In a stunning example of "we say we're progressive, but then we do this," Smith College has rejected a female applicant because in one box on one financial aid form, the applicant is listed as male. It is a decision that is as discriminatory as it is culturally inconsistent with Smith's record on both gender and LGBT issues.
Let's be clear from the start: It is none of your business how long Calliope Wong has identified as female. It is none of your business how she presents her gender. All that matters is that Calliope Wong applied to this women's college identifying as a woman, and her application was rejected. And the application wasn't just rejected but returned!
According to Wong's Tumblr blog, the merits of her application did not even come into play; the application was returned with the $60 application fee and an explanation that "Smith is a women's college, which means undergraduate applicants need to be female at the time of admission."
Never mind that Smith College allows and supports female-to-male transitions while individuals are enrolled as students at the college. This support only comes if every form lists you as female at the time of your admission.
Never mind that the Princeton Review has ranked Smith College as the 11th most LGBT-friendly college or university in the country. This distinction only applies to a college where there is no paper trail of a male assignment of their student population at the time of the student's admission.
Never mind that Smith College boasts one of the most amazing women and gender studies programs in the country. This program may only be accessed by students who are as administratively female on their application as they may identify internally.
And never mind that Smith College boasts an incredible roster of stereotype-defying alumni like Betty Freidan, Tammy Baldwin and Gloria Steinem. These women apparently had every gender box checked off "correctly," so their admission to Smith was never in question.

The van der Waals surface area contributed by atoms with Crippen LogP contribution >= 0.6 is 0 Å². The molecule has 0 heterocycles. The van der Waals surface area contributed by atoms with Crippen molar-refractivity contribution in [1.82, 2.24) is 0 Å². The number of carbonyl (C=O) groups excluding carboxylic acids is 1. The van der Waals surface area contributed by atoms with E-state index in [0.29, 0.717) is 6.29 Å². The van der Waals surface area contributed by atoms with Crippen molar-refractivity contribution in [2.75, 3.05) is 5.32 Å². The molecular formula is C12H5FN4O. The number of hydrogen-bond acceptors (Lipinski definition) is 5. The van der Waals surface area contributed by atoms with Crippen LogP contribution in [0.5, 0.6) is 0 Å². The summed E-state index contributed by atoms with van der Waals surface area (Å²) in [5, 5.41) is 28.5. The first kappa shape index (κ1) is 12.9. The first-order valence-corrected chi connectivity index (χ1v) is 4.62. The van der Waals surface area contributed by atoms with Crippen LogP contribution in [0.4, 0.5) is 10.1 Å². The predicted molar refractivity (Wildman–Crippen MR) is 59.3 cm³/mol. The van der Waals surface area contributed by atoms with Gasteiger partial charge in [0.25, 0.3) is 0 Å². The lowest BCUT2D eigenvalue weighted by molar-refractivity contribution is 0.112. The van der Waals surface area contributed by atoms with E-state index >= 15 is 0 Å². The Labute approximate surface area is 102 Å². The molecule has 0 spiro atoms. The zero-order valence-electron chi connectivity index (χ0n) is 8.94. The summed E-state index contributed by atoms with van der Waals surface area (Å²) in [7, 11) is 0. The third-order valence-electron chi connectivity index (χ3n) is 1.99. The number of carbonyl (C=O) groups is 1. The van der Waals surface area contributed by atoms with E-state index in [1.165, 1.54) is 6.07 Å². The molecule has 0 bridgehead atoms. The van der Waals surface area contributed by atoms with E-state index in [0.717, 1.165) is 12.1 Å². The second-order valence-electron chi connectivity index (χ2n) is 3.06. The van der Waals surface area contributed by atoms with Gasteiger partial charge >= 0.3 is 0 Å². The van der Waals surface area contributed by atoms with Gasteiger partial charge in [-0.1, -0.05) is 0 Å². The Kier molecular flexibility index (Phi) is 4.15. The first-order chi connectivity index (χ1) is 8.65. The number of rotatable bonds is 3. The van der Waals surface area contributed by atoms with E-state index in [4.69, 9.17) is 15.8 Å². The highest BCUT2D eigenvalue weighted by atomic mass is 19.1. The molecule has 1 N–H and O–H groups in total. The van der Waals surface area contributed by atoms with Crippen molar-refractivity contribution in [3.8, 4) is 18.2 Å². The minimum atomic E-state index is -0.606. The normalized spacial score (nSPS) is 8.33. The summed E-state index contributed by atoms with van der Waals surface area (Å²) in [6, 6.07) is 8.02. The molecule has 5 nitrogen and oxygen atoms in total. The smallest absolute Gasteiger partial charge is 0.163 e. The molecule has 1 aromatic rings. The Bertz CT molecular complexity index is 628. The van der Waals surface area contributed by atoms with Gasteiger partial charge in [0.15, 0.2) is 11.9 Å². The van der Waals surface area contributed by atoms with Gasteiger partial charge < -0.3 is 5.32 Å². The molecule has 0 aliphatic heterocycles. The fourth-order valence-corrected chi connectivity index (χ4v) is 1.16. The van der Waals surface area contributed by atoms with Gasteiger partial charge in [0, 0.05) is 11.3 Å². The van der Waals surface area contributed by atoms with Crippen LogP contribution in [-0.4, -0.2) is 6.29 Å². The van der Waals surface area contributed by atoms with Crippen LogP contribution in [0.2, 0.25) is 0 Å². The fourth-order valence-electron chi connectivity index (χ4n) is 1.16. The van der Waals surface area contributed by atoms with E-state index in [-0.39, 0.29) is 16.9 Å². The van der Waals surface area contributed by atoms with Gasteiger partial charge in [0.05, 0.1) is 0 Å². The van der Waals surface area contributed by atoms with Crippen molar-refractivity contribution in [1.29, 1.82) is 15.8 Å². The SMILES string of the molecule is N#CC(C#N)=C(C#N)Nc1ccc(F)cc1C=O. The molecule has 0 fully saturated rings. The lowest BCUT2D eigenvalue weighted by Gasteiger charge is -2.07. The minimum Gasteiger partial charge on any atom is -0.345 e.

Make no mistake: This decision is about more than Smith College and Calliope Wong. Smith's ill-conceived action sends a message to all our youth that there is an acceptable and valid time to assert your gender identity, and that moment is after you are accepted to college and not a minute before. At a time when colleges and universities need to be doing so much more to both support trans youth and create change that makes our educational institutions safer for all students, Smith College is broadcasting a statement that a box on a form can trump an individual's own expression. This is as antiquated, arbitrary and damaging as a sign on a single-use bathroom, and we in higher education must hold ourselves to a higher standard.
My hope is that Smith College hears the voices of their students, who have quickly mobilized their outrage and disagreement in the form of a petition demanding that this decision be reconsidered.
Until then, Smith College, please know that you're making the rest of us look bad, and that you, of all colleges, should know better.